(Hey, let's see if I can get myself mentioned on Matt Zoller Seitz's blog! Wonder how I can do it ... hmm ... I guess I could write about The New World.)
I finally saw this last night (the 135-minute cut, of course). It's a film caught between conflicting visions: part Deren & Emerson, part Ridley Scott & AMPAS. Of course we know where Malick's "heart" is, but for whatever reason, he's devoted to making big budget films, and that means stars & multiplex releases. Consequently he must be aware of the sorts of critical entanglements and public disapproval his film was bound for, especially after The Thin Red Line (which was an immensely important film for me when I saw it at the age of 16). Malick could easily make gorgeous films about nature (and love, and history) on small budgets--Nathaniel Dorsky makes his own eye-poppingly gorgeous films without Colin Farrell, after all. Regardless of what drives Malick to make the sorts of films he does in Hollywood (and it could just be naivete, or a willful and reckless ambition to make great "popular art" as MZS repeatedly puts it, even if it's far from popular at the moment), one thing cannot be denied whatever one's opinion of Malick: he is certainly 'a thing apart.'
So (ahhhh) The New World: I liked it. I didn't love it. I was slightly underwhelmed not for the same reasons repeatedly trotted out against Malick's work: too slow, too elliptical, whatever. I'm a big boy now, and Malick at his most "out there" is pretty digestible stuff. I was initially bothered by what I felt was an arbitrary decision on Malick's part to step so heartily in mythos, disregarding the anchor of concreteness (however distant) which marked his first three films and worked well--it's not that I'm at all put off by such mythic exploration; simply that it seemed so arbitrary, so unjustified, other than by (dare I say it) naivete. I mean, how much cartwheeling Edenic splendor can we really take? But the more I thought about it the more at ease I was with Malick's decision, and it seems to be not naivete so much as decision on his part to 'act like a river,' where he simply flows toward his destination regardless of all baggage and questions.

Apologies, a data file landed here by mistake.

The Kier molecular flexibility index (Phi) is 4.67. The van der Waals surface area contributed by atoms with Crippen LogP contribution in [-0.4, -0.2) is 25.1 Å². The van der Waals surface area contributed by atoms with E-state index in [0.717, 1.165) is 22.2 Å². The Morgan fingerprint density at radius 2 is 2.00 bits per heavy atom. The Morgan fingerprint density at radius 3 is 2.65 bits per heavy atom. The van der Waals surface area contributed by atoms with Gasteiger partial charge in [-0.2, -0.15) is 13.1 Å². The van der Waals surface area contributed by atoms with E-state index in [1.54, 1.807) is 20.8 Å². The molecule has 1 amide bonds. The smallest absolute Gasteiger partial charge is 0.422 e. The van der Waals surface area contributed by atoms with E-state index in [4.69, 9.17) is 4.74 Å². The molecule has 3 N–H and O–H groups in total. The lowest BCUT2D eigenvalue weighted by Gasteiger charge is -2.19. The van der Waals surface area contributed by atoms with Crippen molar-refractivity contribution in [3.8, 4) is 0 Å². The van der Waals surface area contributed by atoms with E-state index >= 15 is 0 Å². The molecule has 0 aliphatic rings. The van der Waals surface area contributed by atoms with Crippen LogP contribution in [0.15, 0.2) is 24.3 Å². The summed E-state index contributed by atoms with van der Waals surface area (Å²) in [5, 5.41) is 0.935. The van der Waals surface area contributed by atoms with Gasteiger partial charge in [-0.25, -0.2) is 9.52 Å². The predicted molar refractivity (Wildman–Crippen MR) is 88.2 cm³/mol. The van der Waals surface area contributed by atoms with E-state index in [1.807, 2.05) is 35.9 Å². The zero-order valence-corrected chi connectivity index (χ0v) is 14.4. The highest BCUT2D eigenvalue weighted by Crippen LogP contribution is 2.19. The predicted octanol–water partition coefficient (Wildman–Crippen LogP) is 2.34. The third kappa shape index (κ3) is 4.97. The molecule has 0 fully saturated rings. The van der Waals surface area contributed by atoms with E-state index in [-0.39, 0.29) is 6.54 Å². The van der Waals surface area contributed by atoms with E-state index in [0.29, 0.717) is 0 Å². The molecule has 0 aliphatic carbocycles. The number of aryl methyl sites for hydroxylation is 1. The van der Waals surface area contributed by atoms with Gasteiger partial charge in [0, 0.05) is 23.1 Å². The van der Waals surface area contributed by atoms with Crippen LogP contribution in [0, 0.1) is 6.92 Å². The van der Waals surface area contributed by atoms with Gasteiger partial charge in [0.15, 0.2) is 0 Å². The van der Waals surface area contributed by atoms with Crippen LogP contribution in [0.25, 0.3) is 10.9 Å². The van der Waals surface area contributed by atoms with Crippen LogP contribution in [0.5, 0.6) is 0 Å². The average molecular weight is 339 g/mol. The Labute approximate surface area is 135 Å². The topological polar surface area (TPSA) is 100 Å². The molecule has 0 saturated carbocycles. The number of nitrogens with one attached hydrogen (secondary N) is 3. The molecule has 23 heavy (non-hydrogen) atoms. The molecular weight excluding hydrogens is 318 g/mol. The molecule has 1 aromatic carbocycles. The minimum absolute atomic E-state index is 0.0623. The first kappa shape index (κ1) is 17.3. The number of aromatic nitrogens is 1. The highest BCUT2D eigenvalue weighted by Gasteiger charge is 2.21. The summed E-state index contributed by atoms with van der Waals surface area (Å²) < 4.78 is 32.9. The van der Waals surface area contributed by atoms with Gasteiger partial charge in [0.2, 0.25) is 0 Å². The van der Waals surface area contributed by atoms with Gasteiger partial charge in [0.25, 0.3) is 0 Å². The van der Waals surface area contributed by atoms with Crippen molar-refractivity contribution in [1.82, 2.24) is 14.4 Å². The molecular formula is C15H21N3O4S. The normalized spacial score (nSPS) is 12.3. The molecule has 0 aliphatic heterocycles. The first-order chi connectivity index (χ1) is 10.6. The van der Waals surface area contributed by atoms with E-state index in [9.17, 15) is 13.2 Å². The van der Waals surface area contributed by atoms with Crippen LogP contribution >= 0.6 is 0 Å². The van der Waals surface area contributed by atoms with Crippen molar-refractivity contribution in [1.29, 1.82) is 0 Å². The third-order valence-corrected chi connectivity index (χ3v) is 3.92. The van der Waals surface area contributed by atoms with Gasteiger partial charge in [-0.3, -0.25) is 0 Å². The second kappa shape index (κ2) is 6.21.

This is why, I suspect, The New World has inspired such passionate "camps": those who share in Malick's yearning for the destination are willing accept zen-like all accoutrements (by Malick-into-Hollywood's logic) or flaws (by Hollywood-tops-Malick logic) in order to arrive at the torrent of emotion that the final sequence should ideally open up for a viewer. (Of course, if you really love this film than you may run the risk of zealotry, your comments sounding like an imitation Malick voice-over: do your best Pvt. Witt impression and intone, "O why do you flow into me like nourishing water, Terry Malick, fresh and alive? You cleanse my spirit with your stream. You show me a true New World, an inner New World.")
At any rate, The New World is ultimately a film-dream: discussing what it doesn't address and doesn't do is almost pointless--it shows that you (unwisely) think that this film is, was ever, going to offer you something like what any old Oscarbait picture will. To critique the film one must critique Malick's root conception: one can't say it's "too slow," but rather, that Malick's reasons for choosing slowness (or any other quality) are ill-advised. The New World, thankfully and with innocence both maddening and charming, offers us a glimpse of a great dream: happiness and beauty that transcend all suffering. Malick is clear to show that life and history are not rosy, but the reason why he doesn't overtly "historicize" or "politicize" his story is that he's simply not concerned with telling that story--he's not erasing it, he's not discounting it, he's simply letting it sit in its place, a place outside his "vision." He de-emphasizes history for the same reason that he ends the film the way he does, rapturously, oneirically, ecstatically--because this film is 100% a vision of life and vitality without recourse (if not without referral) to anything else. For all the pros and cons that one may associate with such singularity. (Usual caveats apply: "in my humble opinion," etc.) And for this reason I think The New World is not so much a transcendental(ist) film but--and better for it!--a film about tones & images of transcendence.